Other formats

    Adobe Portable Document Format file (facsimile images)   TEI XML file   ePub eBook file  


    mail icontwitter iconBlogspot iconrss icon

Salient. Victoria University Student Newspaper. Volume 37, Number 2. 13th March 1974

Seed monopoly will push food prices up

page 4

Seed monopoly will push food prices up

Drawing of sunflowers

The supply of seeds, insecticides and other horticultural requirements of orchardists, market gardeners and farmers has recently passed into the hands of a major Auckland company, Arthur Yates and Co Ltd.

That the horticultural industry is now controlled by this one company poses a threat to the consumer. The company's ability to regulate the prices of horticultural goods to food producers means it also indirectly regulates the price of food. As primary producers pass on costs to the consumer, this monopoly situation threatens the maintenance of stable food prices.

The firm recently finalised negotiations with two Wellington firms to give the Auckland company almost complete domination of the horticultural industry in New Zealand.

Arthur Yates has acquired all the share capital of F. Cooper Ltd, and also of Webbing and Stewart, both private companies with valuable expertise in the industry.

Cooper Ltd, once second largest to Yates has a complementary business in farm, vegetable and flower seed growing. Also significant is its interest in the supply of pet foods; insecticides, and sprays. Now this company will have prices and policies dictated to it by Yates.

Webbing and Stewart is of value to Yates as a major supplier of vegetable seed to market gardens. The phenomenon of one company controlling supply, marketing and distribution is seen with this purchase by Yates.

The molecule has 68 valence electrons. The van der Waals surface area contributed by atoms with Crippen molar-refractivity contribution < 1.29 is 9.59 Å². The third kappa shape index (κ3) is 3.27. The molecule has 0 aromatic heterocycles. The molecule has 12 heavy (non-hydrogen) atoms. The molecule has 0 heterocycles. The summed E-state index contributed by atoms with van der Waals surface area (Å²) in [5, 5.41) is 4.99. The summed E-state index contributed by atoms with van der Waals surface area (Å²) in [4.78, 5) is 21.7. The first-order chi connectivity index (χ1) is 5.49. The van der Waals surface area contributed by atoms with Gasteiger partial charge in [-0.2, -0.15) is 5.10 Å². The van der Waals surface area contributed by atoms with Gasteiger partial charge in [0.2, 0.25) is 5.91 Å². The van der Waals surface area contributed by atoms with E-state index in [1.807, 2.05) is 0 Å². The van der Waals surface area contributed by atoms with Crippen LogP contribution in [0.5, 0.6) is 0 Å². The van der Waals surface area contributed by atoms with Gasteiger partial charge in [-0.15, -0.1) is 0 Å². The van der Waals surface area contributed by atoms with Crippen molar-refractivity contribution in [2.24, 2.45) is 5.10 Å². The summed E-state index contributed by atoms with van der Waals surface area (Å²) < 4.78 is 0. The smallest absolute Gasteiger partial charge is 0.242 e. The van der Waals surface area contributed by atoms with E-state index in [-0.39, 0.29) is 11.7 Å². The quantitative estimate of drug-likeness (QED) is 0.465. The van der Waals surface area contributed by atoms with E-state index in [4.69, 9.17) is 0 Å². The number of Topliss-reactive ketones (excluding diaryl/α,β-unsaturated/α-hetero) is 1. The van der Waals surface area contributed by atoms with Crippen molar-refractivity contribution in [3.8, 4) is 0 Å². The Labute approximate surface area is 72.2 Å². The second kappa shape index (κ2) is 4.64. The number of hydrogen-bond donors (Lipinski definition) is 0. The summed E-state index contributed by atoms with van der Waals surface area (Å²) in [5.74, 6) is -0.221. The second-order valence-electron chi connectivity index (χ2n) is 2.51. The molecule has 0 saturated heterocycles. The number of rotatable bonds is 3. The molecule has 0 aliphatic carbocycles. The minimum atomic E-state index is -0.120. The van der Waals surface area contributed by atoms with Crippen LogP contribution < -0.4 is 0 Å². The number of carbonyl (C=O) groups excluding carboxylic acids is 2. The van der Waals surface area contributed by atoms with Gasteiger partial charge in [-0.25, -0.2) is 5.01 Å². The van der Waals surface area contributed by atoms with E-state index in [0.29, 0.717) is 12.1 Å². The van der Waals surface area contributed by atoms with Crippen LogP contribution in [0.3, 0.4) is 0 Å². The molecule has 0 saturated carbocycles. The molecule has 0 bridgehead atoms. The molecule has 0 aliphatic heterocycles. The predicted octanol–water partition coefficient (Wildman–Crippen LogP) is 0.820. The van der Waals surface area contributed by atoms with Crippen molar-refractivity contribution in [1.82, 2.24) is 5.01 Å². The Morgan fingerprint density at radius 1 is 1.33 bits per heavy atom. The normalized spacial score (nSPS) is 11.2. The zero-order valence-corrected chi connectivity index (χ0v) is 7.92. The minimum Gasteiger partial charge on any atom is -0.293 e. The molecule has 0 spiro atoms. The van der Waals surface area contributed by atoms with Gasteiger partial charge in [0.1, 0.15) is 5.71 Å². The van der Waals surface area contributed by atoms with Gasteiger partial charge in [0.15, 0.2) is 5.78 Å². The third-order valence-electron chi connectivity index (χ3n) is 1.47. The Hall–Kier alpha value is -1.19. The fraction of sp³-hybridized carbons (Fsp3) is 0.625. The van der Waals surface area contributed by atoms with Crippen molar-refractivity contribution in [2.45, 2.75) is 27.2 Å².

By taking over these two companies Yates will now control 95 per cent of the commercial and retail packet seed market in New Zealand. Watch out farmers, market-gardeners and home garden enthusiasts!

This is more significant than it might seem for the costs of fruit, vegetables and grain will now be indirectly governed by the Yates organisation. Any monopoly situation is a serious matter for the ability of the company to manipulate output and price is ever present. But the control of output and price of primary products is a more serious matter still.

The total horticultural industry in New Zealand is worth about 30 million dollars a year in direct value. Of this, all but five per cent now passes into the hands of the Yates organisation. The two remaining competitors are so small as to be insignificant. They will not be able to compete with the large company and so will not act as a check to Yate's profit margin.

The Government has failed in its duty here. It has not sought to safeguard the consumer's interest by maintaining a measure of competition which would go some way towards keeping food prices down in the long term. Labour has proclaimed itself a firm opponent of the instigators of food price rises and of monopoly business arrangements where price manipulations can occur. The Government makes much noise about its proposed Anti-monopoly Bill, but would not act when it had the chance before the takeover occurred.

Arthur Yates gives as the reason for this double takeover the ability of the enlarged group to bring greatly increased resources to the horticultural industry. Yet this also signifies a desire for increased power so evident in the business machinations of major firms. The same result could have been achieved by a cooperative effort of the three companies.

If the industry so closely associated with primary production, with the production of our food, was not in the hands of one organisation the consumer might be less threatened by possible manipulation of prices affecting the cost of food.

Brendan Smith